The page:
AN HBO® LIMITED SERIES STARRING AMY ADAMS FROM THE #1 NEW YORK TIMES BESTSELLING AUTHOR OF GONE GIRL Fresh from a brief stay at a psych hospital, reporter Camille Preaker faces a troubling assignment: she must return to her tiny hometown to cover the murders of two preteen girls. For years, Camille has hardly spoken to her neurotic, hypochondriac mother or to the half-sister she barely knows: a beautiful thirteen-year-old with an eerie grip on the town. Now, installed in her old bedroom in her family's Victorian mansion, Camille finds herself identifying with the young victims—a bit too strongly. Dogged by her own demons, she must unravel the psychological puzzle of her own past if she wants to get the story—and survive this homecoming.
  • Votes: 2

    Nation and Narration

    by Homi K. Bhabha

  • Votes: 2

    Boyd

    by Robert Coram

    John Boyd may be the most remarkable unsung hero in all of American military history. Some remember him as the greatest U.S. fighter pilot ever -- the man who, in simulated air-to-air combat, defeated every challenger in less than forty seconds. Some recall him as the father of our country's most legendary fighter aircraft -- the F-15 and F-16. Still others think of Boyd as the most influential military theorist since Sun Tzu. They know only half the story. Boyd, more than any other person, saved fighter aviation from the predations of the Strategic Air Command. His manual of fighter tactics changed the way every air force in the world flies and fights. He discovered a physical theory that forever altered the way fighter planes were designed. Later in life, he developed a theory of military strategy that has been adopted throughout the world and even applied to business models for maximizing efficiency. And in one of the most startling and unknown stories of modern military history, the Air Force fighter pilot taught the U.S. Marine Corps how to fight war on the ground. His ideas led to America's swift and decisive victory in the Gulf War and foretold the terrorist attacks of September 11, 2001. On a personal level, Boyd rarely met a general he couldn't offend. He was loud, abrasive, and profane. A man of daring, ferocious passion and intractable stubbornness, he was that most American of heroes -- a rebel who cared not for his reputation or fortune but for his country. He was a true patriot, a man who made a career of challenging the shortsighted and self-serving Pentagon bureaucracy. America owes Boyd and his disciples -- the six men known as the "Acolytes" -- a great debt. Robert Coram finally brings to light the remarkable story of a man who polarized all who knew him, but who left a legacy that will influence the military -- and all of America -- for decades to come . . .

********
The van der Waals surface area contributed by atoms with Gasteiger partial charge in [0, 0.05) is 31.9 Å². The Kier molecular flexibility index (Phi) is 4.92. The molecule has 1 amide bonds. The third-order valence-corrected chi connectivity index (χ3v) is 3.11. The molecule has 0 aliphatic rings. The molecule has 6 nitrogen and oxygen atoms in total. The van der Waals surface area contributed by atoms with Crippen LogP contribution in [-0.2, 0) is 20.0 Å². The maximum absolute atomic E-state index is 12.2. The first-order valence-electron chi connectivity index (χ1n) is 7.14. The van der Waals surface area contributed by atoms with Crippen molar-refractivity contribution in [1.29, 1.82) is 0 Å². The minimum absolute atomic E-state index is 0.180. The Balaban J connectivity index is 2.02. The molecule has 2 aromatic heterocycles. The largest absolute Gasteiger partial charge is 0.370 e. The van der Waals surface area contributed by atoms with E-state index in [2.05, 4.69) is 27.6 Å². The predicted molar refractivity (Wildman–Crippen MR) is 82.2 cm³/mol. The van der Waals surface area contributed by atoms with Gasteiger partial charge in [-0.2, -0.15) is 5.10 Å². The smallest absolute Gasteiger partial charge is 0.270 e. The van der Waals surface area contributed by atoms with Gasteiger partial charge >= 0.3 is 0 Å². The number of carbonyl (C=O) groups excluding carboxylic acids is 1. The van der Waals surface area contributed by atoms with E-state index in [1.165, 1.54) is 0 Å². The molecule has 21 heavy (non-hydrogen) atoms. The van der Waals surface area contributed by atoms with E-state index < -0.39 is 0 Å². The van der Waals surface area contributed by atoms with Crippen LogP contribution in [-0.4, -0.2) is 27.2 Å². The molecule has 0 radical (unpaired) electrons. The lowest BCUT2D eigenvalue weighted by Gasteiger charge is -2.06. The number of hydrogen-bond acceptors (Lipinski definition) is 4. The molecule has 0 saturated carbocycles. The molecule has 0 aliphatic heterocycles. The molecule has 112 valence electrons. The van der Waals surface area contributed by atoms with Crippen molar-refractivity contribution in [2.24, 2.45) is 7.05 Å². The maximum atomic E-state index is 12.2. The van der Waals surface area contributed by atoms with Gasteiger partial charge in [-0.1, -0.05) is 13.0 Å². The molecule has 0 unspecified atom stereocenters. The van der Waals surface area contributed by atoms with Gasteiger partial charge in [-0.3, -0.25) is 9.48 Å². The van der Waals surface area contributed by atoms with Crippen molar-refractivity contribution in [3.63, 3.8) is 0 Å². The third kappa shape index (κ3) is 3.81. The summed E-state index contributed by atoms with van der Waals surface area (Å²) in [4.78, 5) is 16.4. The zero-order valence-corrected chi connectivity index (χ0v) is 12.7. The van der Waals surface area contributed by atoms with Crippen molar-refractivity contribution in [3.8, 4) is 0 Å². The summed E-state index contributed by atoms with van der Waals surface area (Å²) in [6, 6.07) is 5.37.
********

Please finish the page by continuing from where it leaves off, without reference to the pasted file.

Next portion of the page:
• Votes: 2

    The Mermaid of Black Conch

    by Monique Roffey

  • Votes: 2

    Group Psychology and the Analysis of the Ego (Norton Library)

    by Sigmund Freud

  • Votes: 2

    Asking for It

    by Kate Harding

  • Votes: 2

    Pebble in the Dark

    by Antony Botting

  • Votes: 2

    Alas, Babylon

    by Pat Frank

  • Votes: 2

    Jon Krakauer

    by Jon Krakauer

  • Votes: 2

    Chasing Cassandra

    by Lisa Kleypas

  • Votes: 2

    The History of Wonderwell The House and the Family That Built and Loved It

    by Megan Carnarius

  • Votes: 2

    UFO Hunters Book Two

    by William J. Birnes

  • Votes: 2

    They Went Left

    by Monica Hesse

  • Votes: 2

    The Island of Sea Women

    by Lisa See

  • Votes: 2

    Only As the Day Is Long

    by Dorianne Laux

  • Votes: 2

    All Boys Aren't Blue

    by George M. Johnson

  • Votes: 2

    Tied Up in Tinsel

    by Ngaio Marsh

  • Votes: 2

    Joyland (Hard Case Crime)

    by Stephen King

  • Votes: 2

    Dombey and Son (Penguin Classics)

    by Charles Dickens

  • Votes: 2

    How to Save a Life

    by Lynette Rice

  • Votes: 2

    India

    by John Keay

  • Votes: 2

    Savages by Shirley Conran (1987, Hardcover) First Edition First Print 1st/1st

    by unknown

  • Votes: 2

    Clap When You Land

    by Elizabeth Acevedo